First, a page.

- At a closed door trial in the capital Bamako, the five Malian journalists and a school teacher have been slammed suspended jail terms over a secondary school essay.
The accused writers have been found guilty by the Bamako court of insulting or conspiring to insult the Malian President, Ahmed Toumani Toure. They filed an appeal against the verdict.
Security forces sealed the court premises and barred hundreds of people from witnessing the trial, saying a “sex case” is held in camera.
In protest against a crackdown on free press, the defence lawyers boycotted the court proceedings.
Seydina Oumar Diarra, who wrote an article on the Info-Matin criticising the teacher for assigning students to write an essay about the mistress of a fictional President, was arrested alongside the teacher.
Four other editors of Info-Matin, Le Républicain, Les Echos and Le Scorpion - Sambi Touré, Ibrahima Fall, Alexis Kalambry and Hamčye Cissé, respectively, had been incarcerated in Bamako Central Prisons for reprinting the article.
But the journalists said their action was done to defend press and academic freedom as well as demonstrate solidarity with their detained colleague.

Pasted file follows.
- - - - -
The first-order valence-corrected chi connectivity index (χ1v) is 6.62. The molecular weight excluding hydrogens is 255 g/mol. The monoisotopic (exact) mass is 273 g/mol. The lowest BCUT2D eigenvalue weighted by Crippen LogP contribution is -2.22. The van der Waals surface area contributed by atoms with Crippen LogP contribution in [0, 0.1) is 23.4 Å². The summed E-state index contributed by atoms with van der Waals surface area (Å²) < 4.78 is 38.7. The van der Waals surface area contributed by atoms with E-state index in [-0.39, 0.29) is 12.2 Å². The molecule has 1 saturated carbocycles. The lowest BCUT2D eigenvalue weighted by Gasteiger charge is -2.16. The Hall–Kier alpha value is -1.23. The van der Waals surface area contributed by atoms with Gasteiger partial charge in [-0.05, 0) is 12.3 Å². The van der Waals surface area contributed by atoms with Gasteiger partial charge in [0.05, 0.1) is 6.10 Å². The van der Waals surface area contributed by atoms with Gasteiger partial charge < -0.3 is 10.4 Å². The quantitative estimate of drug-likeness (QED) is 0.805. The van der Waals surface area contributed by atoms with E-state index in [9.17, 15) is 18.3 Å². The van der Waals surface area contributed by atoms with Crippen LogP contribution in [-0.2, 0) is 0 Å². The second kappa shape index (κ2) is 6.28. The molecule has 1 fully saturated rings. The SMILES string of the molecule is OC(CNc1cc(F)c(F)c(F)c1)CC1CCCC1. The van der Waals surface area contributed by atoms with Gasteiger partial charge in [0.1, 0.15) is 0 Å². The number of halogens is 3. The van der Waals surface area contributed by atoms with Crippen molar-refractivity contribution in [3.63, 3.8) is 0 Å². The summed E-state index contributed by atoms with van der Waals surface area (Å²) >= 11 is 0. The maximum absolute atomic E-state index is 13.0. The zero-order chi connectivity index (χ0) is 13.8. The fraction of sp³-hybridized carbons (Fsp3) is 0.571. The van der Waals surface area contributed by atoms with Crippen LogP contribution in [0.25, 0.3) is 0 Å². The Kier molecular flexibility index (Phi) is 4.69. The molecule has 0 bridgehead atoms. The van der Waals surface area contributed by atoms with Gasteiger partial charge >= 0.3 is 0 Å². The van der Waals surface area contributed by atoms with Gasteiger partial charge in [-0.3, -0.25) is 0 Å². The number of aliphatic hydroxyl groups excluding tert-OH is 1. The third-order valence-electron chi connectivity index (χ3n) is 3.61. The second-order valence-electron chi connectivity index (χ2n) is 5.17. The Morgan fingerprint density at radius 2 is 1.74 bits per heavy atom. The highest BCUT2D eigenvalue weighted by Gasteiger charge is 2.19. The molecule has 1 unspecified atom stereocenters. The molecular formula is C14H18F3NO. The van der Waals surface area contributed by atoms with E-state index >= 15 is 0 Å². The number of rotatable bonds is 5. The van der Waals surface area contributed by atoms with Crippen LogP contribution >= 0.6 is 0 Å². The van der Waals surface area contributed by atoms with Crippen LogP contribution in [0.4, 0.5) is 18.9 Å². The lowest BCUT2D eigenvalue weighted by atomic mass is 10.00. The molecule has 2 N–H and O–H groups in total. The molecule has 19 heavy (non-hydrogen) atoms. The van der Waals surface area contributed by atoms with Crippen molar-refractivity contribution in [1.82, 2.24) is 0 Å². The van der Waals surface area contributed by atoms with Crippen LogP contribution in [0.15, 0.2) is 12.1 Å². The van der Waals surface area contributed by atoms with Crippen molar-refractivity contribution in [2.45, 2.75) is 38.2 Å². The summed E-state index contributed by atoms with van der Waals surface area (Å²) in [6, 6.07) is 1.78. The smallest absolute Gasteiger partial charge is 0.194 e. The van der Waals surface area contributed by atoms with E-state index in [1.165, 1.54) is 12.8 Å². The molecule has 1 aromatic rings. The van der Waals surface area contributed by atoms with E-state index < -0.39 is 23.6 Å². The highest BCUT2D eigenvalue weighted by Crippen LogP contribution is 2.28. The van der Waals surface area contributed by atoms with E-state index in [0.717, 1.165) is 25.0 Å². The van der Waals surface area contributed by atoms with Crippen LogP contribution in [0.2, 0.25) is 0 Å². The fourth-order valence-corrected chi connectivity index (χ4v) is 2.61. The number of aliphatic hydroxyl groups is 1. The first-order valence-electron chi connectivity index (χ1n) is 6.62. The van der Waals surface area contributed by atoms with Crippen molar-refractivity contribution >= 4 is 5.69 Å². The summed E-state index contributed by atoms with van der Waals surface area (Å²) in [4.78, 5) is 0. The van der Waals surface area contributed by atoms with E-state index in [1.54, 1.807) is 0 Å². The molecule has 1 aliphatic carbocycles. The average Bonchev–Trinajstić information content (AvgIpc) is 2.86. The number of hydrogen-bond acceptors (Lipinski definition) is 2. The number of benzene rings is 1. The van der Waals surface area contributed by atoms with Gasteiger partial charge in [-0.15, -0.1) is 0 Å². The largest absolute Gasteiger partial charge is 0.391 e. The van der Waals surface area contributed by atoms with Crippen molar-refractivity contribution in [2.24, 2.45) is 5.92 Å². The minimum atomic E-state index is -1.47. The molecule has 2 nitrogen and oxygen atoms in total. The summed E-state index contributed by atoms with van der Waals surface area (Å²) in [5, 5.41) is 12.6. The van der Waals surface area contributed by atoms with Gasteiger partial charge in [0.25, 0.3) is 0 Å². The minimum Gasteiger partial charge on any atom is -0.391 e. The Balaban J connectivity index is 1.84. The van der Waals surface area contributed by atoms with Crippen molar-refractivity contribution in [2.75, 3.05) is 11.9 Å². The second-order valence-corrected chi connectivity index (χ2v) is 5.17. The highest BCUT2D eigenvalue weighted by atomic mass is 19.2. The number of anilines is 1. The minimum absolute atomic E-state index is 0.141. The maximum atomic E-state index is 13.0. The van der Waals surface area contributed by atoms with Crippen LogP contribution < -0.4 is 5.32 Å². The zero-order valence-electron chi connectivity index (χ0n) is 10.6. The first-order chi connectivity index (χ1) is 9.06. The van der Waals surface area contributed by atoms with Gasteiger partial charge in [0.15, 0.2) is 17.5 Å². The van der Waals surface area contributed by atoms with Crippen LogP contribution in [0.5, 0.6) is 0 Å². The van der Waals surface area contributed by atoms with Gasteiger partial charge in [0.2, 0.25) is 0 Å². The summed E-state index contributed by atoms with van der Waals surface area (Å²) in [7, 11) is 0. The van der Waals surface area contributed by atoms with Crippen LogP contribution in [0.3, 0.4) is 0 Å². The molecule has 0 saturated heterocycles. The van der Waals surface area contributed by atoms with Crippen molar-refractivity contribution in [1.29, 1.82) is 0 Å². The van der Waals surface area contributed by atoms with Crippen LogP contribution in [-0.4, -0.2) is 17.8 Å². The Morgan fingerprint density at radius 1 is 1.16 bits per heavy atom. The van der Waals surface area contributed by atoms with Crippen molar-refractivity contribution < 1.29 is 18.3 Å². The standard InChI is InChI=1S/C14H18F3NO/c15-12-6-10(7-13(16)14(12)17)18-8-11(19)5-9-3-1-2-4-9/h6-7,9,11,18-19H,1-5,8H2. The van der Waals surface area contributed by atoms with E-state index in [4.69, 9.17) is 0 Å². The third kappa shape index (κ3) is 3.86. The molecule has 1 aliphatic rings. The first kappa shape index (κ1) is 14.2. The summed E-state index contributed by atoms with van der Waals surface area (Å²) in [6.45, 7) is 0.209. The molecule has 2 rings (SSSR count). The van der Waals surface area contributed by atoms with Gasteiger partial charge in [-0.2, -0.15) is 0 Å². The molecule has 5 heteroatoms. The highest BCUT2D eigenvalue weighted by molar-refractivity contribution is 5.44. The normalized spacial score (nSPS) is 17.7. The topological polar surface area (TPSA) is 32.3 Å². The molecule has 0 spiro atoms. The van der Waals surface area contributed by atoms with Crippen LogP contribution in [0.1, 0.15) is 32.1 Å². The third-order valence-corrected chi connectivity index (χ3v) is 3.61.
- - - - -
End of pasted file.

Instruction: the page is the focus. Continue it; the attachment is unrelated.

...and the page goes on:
The Info-Matin editor slammed an eight-month suspended sentence while the three other editors were each given three-month suspended sentences.
Mr Diarra was sentenced to serve 13 days in prison – exactly the number of days he had spent in pre-trial detention. The secondary school, Bassirou Kassim Minta, was given two months sentence, fined US $212 and banned from teaching.
The five other defendants were each fined US $424. Except Minta, all the six were escorted back to prison for formalities before they are freed.
Media rights watch described the development as an abuse of authority by the government of a country seen as a model of democracy in Africa.
The judgment came less than a month after the World Association of Newspapers passed a declaration in its 60th Congress in South Africa, urging African countries to scrap insult laws. Enforced in 48 out of 53 countries in the continent, insult laws are described as the greatest scourge of press freedom in Africa.
Besides, The African Editor’s Forum is mounting an aggressive campaign around insult laws in Africa.
“The outcome of this trial was extremely disappointing, even if it resulted in the immediate release of all the journalists,” Reporteurs Sans Frontieres said. “The court saw fit to punish a crime of lese-majesté worthy of another age, while at the same time finding an apparent solution to the crisis.”
“This case has damaged relations between the government and media, and has rendered a disservice to press freedom activists by setting a sad example to authoritarian governments, which will able to argue that even democracies impose jail terms on journalists who supposedly attack the president.”
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